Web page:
FinFET Inverter Designs: Behavior and Challenges of Process Variability


  • Leonardo Barlette de Moraes Federal University of Rio Grande do Sul (UFRGS) - Brazil
  • Alexandra Lackmann Zimpeck Catholic University of Pelotas (UCPel) - Brazil
  • Cristina Minhardt Federal University of Santa Catarina (UFSC) - Brazil
  • Ricardo Augusto da Luz Reis Federal University of Rio Grande do Sul (UFRGS) - Brazil



FinFET, Process Variability, Schmitt Trigger


Abstract— Technology scaling alongside the increasing process variability impact in modern technology nodes are themain reasons to control deviations over metrics in IC nanome-ter designs. Schmitt Triggers are traditionally used for noise immunity enhancement, and have been recently applied to mitigate radiation effects and process variability impact. The main contribution of this work is to trace the relationship between transistor sizing, supply voltage, and process variability to get a low energy consumption circuit while still keeping low levels of deviations due to the impact of process-induced variability. It is shown that a cost-benefit analysis can highlight sets of sizing and supply voltage where it can provide a 37.51% decrease in energy consumption while only increasing its sensibility by 7.42%. Furthermore, it is presented that the dependence of supply voltage and sensibility to process variability is not directly related, with slight decreases in the supply volt-ages bringing better results. Overall, the traditional CMOS inverter is still the fastest and most energy-efficient circuit, although, when comparing noise immunity characteristics, the 6-Transistor Schmitt Trigger presents higher noise margins, slopes, gains, and hysteresis ratios. The improvements,although, may increase propagation times, energy consumption, and area.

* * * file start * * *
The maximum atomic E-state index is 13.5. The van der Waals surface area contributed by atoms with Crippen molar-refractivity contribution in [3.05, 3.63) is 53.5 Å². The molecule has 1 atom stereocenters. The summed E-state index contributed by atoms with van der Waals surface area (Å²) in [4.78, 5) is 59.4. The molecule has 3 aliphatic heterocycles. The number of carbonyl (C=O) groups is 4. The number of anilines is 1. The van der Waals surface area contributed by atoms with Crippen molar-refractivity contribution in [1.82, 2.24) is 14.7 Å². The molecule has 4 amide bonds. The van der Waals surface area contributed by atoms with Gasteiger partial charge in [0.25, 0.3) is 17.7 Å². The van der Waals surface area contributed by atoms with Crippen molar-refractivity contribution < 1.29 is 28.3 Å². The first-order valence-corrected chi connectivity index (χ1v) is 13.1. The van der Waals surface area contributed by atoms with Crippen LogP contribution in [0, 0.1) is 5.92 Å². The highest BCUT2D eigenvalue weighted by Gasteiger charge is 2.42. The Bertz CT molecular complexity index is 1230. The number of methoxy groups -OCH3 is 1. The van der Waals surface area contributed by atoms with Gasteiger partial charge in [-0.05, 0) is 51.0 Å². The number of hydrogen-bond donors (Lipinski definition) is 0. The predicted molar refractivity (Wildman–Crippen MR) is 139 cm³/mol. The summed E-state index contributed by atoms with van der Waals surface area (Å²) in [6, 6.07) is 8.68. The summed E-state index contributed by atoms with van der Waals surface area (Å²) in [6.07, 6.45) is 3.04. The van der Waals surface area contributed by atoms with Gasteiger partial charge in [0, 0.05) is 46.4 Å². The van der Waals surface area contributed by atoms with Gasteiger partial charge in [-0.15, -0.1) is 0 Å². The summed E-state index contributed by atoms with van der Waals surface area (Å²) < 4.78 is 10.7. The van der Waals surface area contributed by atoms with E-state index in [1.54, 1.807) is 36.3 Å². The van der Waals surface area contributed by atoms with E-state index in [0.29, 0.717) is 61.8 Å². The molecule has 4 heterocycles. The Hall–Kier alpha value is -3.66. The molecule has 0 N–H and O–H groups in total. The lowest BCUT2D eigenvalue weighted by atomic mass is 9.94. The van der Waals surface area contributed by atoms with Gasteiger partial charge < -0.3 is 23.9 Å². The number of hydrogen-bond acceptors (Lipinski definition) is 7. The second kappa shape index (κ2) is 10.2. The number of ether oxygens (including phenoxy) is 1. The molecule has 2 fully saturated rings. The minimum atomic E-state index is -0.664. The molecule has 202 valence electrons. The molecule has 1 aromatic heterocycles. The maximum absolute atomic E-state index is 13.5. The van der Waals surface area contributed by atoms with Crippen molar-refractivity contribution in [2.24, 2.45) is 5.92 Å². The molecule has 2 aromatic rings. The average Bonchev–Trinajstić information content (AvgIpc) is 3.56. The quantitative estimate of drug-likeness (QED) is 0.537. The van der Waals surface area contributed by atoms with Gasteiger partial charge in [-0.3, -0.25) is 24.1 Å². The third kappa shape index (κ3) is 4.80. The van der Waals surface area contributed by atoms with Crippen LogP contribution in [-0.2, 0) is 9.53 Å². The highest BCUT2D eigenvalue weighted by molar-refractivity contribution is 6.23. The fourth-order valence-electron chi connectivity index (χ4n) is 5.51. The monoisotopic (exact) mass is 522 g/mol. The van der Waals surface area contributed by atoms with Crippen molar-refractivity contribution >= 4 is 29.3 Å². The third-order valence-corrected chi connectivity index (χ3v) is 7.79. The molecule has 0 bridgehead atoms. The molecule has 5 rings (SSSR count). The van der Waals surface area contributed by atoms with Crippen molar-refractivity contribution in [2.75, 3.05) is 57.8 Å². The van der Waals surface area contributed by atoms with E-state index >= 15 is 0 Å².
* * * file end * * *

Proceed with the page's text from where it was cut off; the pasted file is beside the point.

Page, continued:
Selected Papers from 35th South Symposium on Microlectronics